Low volumes, prices for Argentine pear season

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Low volumes, prices for Argentine pear season

Problems in the Argentine pear industry seem to be persisting for at least another season, as volumes drop by around 20% and exporters face low prices in key export markets. 

The South American country's pome fruit sector has been plague by low profitability over recent years.

"There is a significant drop in export volumes, particularly for pears. The season also started earlier than the previous one," Chamber of Integrated Fruit Growers (CAFI) executive director Marcelo Loyarte told Fresh Fruit Portal.

He partly attributed the production decline to late frosts that affected the flowering period, as well as the fact that some commercial operations were discontinued due to production costs exceeding market prices.

Argentina has already finished the pear harvest, but exports will continue to global markets through July and to neighboring Brazil for the rest of the year.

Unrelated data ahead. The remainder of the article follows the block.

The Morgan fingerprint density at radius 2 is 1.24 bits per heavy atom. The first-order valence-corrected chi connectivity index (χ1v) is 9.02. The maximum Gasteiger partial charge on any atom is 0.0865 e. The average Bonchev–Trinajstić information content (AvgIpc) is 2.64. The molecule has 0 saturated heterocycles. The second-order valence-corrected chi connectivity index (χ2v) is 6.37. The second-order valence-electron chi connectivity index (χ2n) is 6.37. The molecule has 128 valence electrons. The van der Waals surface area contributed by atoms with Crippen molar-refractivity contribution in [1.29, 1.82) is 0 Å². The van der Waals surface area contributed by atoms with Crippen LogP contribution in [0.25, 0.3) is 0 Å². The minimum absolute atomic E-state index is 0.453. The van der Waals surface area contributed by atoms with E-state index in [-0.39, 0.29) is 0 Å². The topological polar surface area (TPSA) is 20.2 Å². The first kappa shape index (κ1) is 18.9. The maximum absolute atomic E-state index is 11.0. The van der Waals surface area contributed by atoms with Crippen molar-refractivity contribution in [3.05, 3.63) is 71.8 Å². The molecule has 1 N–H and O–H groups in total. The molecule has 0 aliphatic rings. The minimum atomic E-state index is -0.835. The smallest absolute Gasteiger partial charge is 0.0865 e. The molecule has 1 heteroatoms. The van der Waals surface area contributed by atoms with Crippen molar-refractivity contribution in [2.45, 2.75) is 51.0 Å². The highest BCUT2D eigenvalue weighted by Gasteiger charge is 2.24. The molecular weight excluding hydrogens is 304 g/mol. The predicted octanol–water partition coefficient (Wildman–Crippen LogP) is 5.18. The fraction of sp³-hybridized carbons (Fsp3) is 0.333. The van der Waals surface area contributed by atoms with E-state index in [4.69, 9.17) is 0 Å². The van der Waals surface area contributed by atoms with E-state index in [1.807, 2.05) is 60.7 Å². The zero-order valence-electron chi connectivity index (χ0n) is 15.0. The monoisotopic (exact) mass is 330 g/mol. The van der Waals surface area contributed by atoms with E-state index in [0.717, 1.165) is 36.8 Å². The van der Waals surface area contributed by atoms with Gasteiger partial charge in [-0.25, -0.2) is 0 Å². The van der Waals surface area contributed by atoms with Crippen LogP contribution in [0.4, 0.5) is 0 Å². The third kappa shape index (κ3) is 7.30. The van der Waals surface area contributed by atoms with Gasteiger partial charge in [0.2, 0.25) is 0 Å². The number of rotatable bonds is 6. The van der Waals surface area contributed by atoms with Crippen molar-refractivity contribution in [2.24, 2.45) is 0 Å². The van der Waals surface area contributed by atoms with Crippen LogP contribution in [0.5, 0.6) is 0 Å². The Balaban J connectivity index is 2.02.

The representative said under normal conditions some 600,000-700,000 metric tons (MT) of pears would be produced, but the figure and export total were both expected to drop by around 20% this year.

The pear industry's main markets are the European Union, Russia, and Brazil, with Williams being the leading variety, but Loyarte also pointed out the U.S. was an attractive market for organic pears.

"The U.S. is important. it has normally been the best market in terms of prices especially for organic fruit, and is our main importer for this type of fruit," he said.

However, international prices are lower than last year.

"The prices are not good, they are lower than last year despite there being less pear stock in the destination markets, and this is an issue we have to monitor. There are still a lot of pear exports to oversee," he said.

"The first shipments did not fetch the prices we had hoped for, but we are going to see how the season evolves."

Fruit quality has been good, Loyarte said, frosts in some growing regions meant there has been high volumes of lower class pears. 

Both the apple and pear industries are also trying to boost exports to India, he added.

"The import tariffs are very high, and so we cannot compete," he said.

"As for China, this is our third year, but the phytosanitary protocol is very complicate and the prices are not attractive so the volumes are small."

In the Brazilian market Loyarte was hopeful that in the second half of the year demand may outstrip supply.

Photo: www.shutterstock.com





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